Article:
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South Korea’s Ruling Party Delays Proposal to Ease Crypto Restrictions

Ruholamin Haqshanas
Last updated: | 2 min read
South Korea's Ruling Party Delays Proposal to Ease Crypto Restrictions

South Korea’s ruling People Power Party has indefinitely postponed its plans to ease crypto regulations, including the lifting of the ban on local spot Bitcoin (BTC) exchange-traded funds (ETFs). 

According to a report from local media outlet Chosun Biz, the party recently removed virtual assets from its list of policy priorities, effectively abandoning its plan to make a pledge to ease regulations. 

Previously, the People Power Party, led by Representative Yoon Chang-hyun of the National Assembly’s Political Affairs Committee, intended to announce a virtual asset pledge ahead of the general election scheduled for April 10. 

An official familiar with the party’s situation stated that the party leadership is currently focused on constituency nominations and personnel selection for the People’s Future, a proportional satellite party. 

The official further explained that starting in March, the party will prioritize election campaigns in each constituency, leaving little possibility for the announcement of virtual asset pledges in the remaining period.

South Korea’s Ruling Party Fails to Coordinate Crypto Regulations

One of the key factors behind the party’s decision is believed to be the challenges faced in aligning with the government and financial authorities on cryptocurrency policies. 

The People Power Party’s proposed pledge included plans to allow the issuance and trading of Bitcoin spot ETFs.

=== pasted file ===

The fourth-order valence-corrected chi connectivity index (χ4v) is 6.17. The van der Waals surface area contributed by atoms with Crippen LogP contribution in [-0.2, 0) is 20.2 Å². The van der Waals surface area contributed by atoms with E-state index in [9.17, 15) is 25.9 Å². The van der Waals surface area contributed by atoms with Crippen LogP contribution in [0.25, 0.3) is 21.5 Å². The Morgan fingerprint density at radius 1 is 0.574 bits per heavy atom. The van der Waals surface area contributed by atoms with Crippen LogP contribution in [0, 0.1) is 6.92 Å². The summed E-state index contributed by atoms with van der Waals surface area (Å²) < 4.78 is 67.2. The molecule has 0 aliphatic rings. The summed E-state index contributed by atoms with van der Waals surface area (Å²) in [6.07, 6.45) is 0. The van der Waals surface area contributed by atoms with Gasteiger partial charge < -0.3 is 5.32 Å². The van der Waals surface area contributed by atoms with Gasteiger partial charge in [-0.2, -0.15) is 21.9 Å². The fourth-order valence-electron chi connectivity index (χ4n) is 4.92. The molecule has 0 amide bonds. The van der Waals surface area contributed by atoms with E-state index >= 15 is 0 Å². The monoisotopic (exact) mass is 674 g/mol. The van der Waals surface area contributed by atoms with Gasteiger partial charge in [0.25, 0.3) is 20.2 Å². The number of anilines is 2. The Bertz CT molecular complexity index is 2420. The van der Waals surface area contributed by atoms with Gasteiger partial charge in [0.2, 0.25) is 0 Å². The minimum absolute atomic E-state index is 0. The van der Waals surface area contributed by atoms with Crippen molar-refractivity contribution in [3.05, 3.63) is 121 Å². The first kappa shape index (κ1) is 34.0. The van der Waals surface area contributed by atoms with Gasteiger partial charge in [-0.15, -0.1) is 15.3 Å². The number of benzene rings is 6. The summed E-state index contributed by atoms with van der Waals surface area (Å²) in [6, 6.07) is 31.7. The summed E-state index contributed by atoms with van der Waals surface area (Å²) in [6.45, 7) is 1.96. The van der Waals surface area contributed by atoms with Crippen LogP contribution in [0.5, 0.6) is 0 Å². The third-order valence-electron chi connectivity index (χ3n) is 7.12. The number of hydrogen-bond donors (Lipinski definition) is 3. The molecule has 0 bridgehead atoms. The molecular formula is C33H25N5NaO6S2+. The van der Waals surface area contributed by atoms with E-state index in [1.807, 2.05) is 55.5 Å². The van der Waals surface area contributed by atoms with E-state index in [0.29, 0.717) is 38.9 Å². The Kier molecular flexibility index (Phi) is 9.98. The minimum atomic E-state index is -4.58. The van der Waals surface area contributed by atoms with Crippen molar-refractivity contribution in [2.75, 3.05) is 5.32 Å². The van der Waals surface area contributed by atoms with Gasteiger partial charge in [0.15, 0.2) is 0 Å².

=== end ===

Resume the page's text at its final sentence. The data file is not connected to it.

However, the Financial Services Commission has maintained a strong negative perception of the investment risks associated with virtual assets.

While the U.S. Securities and Exchange Commission approved the Bitcoin spot ETF in the past month, the Financial Services Commission has prohibited investment in and issuance of these products, citing the exclusion of virtual assets from the underlying assets defined in the Capital Markets Act.

The party also considered a plan to postpone taxation on virtual assets for two years and permit corporate investment in virtual assets. 

However, insufficient consultation with relevant ministries and concerns over potential significant risks of loss, especially in the case of corporate investments, prevented the inclusion of these proposals as pledges.

Additionally, the People Power Party conducted internal investigations to ensure that there were no fraudulent activities or suspicions related to virtual assets among party officials. 

Opposition Party Also Pledged to Allow Bitcoin ETFs

It is worth noting that the Democratic Party’s “Digital Asset Institutionalization Pledge,” revealed earlier, also included plans to allow Bitcoin spot ETFs and an increase in the deduction limit for virtual asset sales profits. 

In fact, the similarity in content between the People Power Party’s intended pledges and those already announced by the Democratic Party of Korea contributed to the decision to withhold their announcement. 

Per the report, the People Power Party’s leadership felt that their pledges lacked novelty and would fail to attract attention.

Meanwhile, South Korean police continue to wage “war” on crypto-powered drug trafficking, with officers in the capital Seoul making 452 arrests from June 2022 to December 2023.

As reported, police arrested three suspected drug dealers just this week. Officers also charged 445 buyers and four illegal “cryptoasset trading platform operators.”